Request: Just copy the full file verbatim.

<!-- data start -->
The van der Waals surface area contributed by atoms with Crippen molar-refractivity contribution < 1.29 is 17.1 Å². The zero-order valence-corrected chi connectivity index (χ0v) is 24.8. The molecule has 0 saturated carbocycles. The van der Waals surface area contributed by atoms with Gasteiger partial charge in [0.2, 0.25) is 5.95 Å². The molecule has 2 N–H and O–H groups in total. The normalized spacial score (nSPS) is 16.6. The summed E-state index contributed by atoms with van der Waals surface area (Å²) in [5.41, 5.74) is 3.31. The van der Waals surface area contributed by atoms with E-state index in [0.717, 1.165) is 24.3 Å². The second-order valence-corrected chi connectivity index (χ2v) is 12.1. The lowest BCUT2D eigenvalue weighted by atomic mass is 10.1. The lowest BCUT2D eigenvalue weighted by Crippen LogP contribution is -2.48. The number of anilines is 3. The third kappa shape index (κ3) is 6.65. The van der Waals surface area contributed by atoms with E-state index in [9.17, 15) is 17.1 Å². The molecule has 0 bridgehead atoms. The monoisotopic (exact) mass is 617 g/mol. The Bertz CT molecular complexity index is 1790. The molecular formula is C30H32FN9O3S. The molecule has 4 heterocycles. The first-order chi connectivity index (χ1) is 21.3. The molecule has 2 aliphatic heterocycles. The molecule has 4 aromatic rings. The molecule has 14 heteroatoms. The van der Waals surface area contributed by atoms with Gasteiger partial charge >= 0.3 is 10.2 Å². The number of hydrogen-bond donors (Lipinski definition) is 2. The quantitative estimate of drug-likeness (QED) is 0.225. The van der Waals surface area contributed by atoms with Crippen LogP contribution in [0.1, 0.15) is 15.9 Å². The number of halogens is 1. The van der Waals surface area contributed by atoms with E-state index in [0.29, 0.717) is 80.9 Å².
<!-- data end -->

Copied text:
The van der Waals surface area contributed by atoms with Crippen molar-refractivity contribution < 1.29 is 17.1 Å². The zero-order valence-corrected chi connectivity index (χ0v) is 24.8. The molecule has 0 saturated carbocycles. The van der Waals surface area contributed by atoms with Gasteiger partial charge in [0.2, 0.25) is 5.95 Å². The molecule has 2 N–H and O–H groups in total. The normalized spacial score (nSPS) is 16.6. The summed E-state index contributed by atoms with van der Waals surface area (Å²) in [5.41, 5.74) is 3.31. The van der Waals surface area contributed by atoms with E-state index in [0.717, 1.165) is 24.3 Å². The second-order valence-corrected chi connectivity index (χ2v) is 12.1. The lowest BCUT2D eigenvalue weighted by atomic mass is 10.1. The lowest BCUT2D eigenvalue weighted by Crippen LogP contribution is -2.48. The number of anilines is 3. The third kappa shape index (κ3) is 6.65. The van der Waals surface area contributed by atoms with E-state index in [9.17, 15) is 17.1 Å². The molecule has 0 bridgehead atoms. The monoisotopic (exact) mass is 617 g/mol. The Bertz CT molecular complexity index is 1790. The molecular formula is C30H32FN9O3S. The molecule has 4 heterocycles. The first-order chi connectivity index (χ1) is 21.3. The molecule has 2 aliphatic heterocycles. The molecule has 4 aromatic rings. The molecule has 14 heteroatoms. The van der Waals surface area contributed by atoms with Gasteiger partial charge >= 0.3 is 10.2 Å². The number of hydrogen-bond donors (Lipinski definition) is 2. The quantitative estimate of drug-likeness (QED) is 0.225. The van der Waals surface area contributed by atoms with Crippen LogP contribution in [0.1, 0.15) is 15.9 Å². The number of halogens is 1. The van der Waals surface area contributed by atoms with E-state index in [0.29, 0.717) is 80.9 Å².